Shining through the Seventies. Then mysteriously: It’s a wrap!

An ode to the lungi-kurta, always in silk, always as resplendent loungewear, which vanished without a trace
Lungi-kurtas are the ’70s trend that time forgot. Zeenat Aman danced in hers in Hare Rama Hare Krishna.
Lungi-kurtas are the ’70s trend that time forgot. Zeenat Aman danced in hers in Hare Rama Hare Krishna.
Updated on Feb 28, 2021 07:15 AM IST
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Sometimes, certain fashion trends simply fall off the radar once their time is over. They’re not remembered fondly even in the way outlandish styles are – such as the enormous bouffant of the Sixties, derided then too as a “chidiya ka ghosla” (bird’s nest).

I’m talking about a ’70s trend which got lost in the flood of maxis, front-knotted blouses, bell bottoms, polka dots, printed saris and platform heels. It was a very filmi trend, and it’s worthwhile to remember that this was an era when fashion designers were not popping out of every garage and basement. Trends were set firmly by film stars.

I present the resplendent silk lungi-kurta combination, worn by both men and women, off screen and onscreen. (It had nothing to do with the humble checked cotton lungi working-class men wore and continue to wear in many parts of India.) The Bollywood version was seen as stylish and posh; it was always in silk, in bright colours or prints and mostly worn at home as leisure wear, in lieu of the less flashy kurta-pyjama.

The most visible champion of the outfit was Rajesh Khanna. In his biography of the superstar, Yasser Usman quotes film journalist Bharati S Pradhan, who says that Khanna “used to famously wear silk lungi-kurtas at home.” (For a cover image for the magazine Star & Style, Pradhan said they played on his fondness for the lungi-kurta). Real life spilled over into reel life — Khanna also wore the outfit in his hit film Daag (1973). The scene is his wedding night and he’s sitting alone, smoking a cigarette, wearing a matching printed silk kurta and lungi set.

Other stars favoured it too — in her memoir A Patchwork Quilt, director Sai Paranjpye writes that when she went to Sanjeev Kumar’s house to narrate the story of her film Sparsh, he was wearing an orange silk lungi and kurta. (He didn’t do the film, Naseeruddin Shah got the role.) Like Khanna, Sanjeev Kumar was seen in silk lungi-kurta sets in his films, and in at least two of them, the heroines wore them as well. In Anamika (1973), Kumar plays a writer who favours this combination at home. He gives shelter to a mysterious young woman Anamika (Jaya Bhaduri), who, since she doesn’t have clothes of her own, wears his silk lungi-kurtas, even trying to seduce him in an orange kurta and yellow lungi, while singing the come-hither number Baahon mein chale aao.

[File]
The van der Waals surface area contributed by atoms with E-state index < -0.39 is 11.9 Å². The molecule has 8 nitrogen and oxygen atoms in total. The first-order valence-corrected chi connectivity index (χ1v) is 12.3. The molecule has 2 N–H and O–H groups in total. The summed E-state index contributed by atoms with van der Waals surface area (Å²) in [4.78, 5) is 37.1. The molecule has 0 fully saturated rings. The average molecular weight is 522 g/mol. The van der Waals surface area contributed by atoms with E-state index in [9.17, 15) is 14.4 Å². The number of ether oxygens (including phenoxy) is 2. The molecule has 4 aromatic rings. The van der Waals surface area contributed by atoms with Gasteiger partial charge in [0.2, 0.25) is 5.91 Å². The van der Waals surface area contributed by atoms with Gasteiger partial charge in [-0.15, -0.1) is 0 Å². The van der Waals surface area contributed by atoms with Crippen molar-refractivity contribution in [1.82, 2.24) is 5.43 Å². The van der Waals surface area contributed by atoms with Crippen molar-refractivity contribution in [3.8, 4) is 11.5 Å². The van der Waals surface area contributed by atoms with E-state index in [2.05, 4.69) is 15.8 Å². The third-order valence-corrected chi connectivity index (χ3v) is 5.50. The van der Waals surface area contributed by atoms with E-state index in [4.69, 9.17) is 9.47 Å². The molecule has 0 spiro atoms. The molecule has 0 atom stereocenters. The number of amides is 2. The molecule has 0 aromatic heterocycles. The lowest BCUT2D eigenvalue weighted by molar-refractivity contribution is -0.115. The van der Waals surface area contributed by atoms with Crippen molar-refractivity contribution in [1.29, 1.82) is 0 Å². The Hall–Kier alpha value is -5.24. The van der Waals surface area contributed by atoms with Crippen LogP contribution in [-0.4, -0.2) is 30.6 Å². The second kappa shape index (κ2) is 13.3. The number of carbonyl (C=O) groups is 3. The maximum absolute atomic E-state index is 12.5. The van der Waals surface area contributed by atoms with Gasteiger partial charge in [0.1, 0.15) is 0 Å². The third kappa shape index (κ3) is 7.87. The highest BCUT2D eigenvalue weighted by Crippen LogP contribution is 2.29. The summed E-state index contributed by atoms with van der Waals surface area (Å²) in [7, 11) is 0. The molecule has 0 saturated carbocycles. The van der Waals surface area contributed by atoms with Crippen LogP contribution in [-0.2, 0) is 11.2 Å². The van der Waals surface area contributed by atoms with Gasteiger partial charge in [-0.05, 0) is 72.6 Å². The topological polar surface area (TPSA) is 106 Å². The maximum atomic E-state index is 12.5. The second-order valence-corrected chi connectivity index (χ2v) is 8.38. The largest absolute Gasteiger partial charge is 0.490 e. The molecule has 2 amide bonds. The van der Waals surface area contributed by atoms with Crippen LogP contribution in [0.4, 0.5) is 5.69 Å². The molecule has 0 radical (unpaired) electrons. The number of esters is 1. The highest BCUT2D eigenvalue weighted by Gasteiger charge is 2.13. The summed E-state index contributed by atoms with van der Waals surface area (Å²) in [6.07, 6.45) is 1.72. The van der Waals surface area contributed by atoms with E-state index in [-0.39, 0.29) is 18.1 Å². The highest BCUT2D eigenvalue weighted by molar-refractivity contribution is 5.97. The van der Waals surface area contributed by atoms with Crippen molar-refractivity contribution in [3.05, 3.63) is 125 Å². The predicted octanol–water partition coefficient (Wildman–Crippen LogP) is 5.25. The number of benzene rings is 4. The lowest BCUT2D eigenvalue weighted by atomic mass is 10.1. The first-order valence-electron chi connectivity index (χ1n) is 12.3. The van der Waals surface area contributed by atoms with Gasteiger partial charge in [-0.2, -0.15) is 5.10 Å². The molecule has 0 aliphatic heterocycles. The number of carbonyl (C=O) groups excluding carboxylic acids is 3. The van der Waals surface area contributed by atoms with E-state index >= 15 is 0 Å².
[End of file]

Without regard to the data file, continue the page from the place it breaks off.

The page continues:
But the silk lungi-kurta combination was very much part of women’s wardrobes. In Pati Patni aur Woh (1978), both Sanjeev Kumar and Vidya Sinha (who play husband and wife), wear it at home. We see Kumar in a bright orange lungi-kurta (clearly a favourite colour) and Sinha in a shimmery maroon silk kurta with matching lungi.

Interestingly, in his 1972 novel Antaral, set in Mumbai, writer Mohan Rakesh has one of his characters, an independent young working girl, Seema, wear lungi-kurtas.

Onscreen its most glamorous avatar was probably in the 1971 film Hare Rama Hare Krishna, where Zeenat Aman wears a bright pink kurta and lungi in the song Dum maaro dum.

Leading costume designer for Hindi films, Niharka Bhasin, says she remembers her mother wearing lungi-kurtas back in the day, and this was in the small town of Jamshedpur. Why did we forget about the trend? “I think that’s because when we recreate a period like the Seventies in a film, we tend to give audiences a sense of that time by showing popular elements, like bell bottoms. We wouldn’t use something like the silk lungi-kurta.”

Maybe that’ll change one of these days!


    Poonam Saxena is the national weekend editor of the Hindustan Times. She writes on cinema, television, culture and books

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